National Geographic‘s September 2003 article by Andrew Cockburn entitled “21st Century Slaves” fails to mention the world’s leading human-rights and slave-trafficking offender, Sudan, while unfairly highlighting with a double-page photograph Israel’s relatively insignificant prostitution rings.
Though forced prostitution in Israel is a grave problem, its scale compared to the extensive abuses elsewhere hardly merits the attention National Geographic gives it. By contrast, the omission of Sudan, a country that has enslaved and exploited an entire people in its southern region, is inexplicable.
Why Israel and Not Sudan?: Background
Since 1983, Sudan’s extremist Islamic government has killed over two million people and displaced over four million in fighting and slave raids conducted on a vast scale. In the course of enslaving the southern Dinka, Sudan has committed terrible acts of brutality. This year, the U.N. Special Rapporteur on Torture cited the following Sudanese barbarities to the U.N.’s Commission on Human Rights: “cross amputation (i.e., the amputation of the right hand and left foot), death by hanging with crucifixion, and death by stoning.”
Human Rights Watch (HRW) reports on its Web site that in 1999, despite a newly announced Sudanese policy “prosecut(ing) abductors and urg(ing) the population to report cases of slavery,” no such action was taken. Similar policies reiterated by the government in 2001 have also brought none to trial.Why has Cockburn neither discussed Sudan in his article nor highlighted the egregious situation there in pictures?
Unlike the other countries discussed in the article, with the exception of the United States, Israel has significant anti-prostitution legislation it enforces. (These laws were tightened in 2001 and 2002). In accordance with a bill passed Feb. 7, 2002, convicted traffickers of women must serve a minimum jail term of two-and-a-half to four years. The bill, as described in a Jerusalem Post article the following day, applies to such crimes “committed here [in Israel] or abroad.” The law further states:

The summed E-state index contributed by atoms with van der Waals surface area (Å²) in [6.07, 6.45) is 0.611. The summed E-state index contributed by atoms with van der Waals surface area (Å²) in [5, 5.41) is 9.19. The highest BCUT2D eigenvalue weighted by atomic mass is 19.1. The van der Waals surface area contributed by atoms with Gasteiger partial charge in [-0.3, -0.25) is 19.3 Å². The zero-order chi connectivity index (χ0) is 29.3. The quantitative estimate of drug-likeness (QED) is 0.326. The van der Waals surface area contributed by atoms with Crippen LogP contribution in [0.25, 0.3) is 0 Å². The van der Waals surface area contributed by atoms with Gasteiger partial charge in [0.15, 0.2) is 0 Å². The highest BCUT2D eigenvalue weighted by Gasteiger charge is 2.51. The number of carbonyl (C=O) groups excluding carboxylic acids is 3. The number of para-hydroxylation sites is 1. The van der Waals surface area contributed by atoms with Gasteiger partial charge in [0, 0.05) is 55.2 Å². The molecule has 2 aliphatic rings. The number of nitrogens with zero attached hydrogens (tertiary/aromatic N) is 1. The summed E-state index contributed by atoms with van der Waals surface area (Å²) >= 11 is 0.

The Justice Ministry’s legal aid department will represent the women. The department will look after their interests during the process of administrative detention and deportation and will help them press civil suits against their procurers …According to the police, 60 suspects were arrested in 2001 on allegations of trafficking in women. (emphasis added, “Knesset panel sets minimum sentence for trafficking in women,” Feb. 8, 2002)
Cockburn, unfortunately, makes no distinction between Israel’s intensified efforts to halt trafficking in women, and the rampant forced prostitution and inherited slavery that plague much of the world. By what criteria has National Geographic singled out Israel and omitted Sudan?
It should be noted that Andrew Cockburn also authored a severely distorted and erroneous article for National Geographic in the October 2002 issue (“Lines in the Sand: Deadly Times in the West Bank and Gaza”). The publication afterwards stated it had received an enormous outpouring of complaint, but it did not correct errors made in that article or clarify any of the deceptive assertions.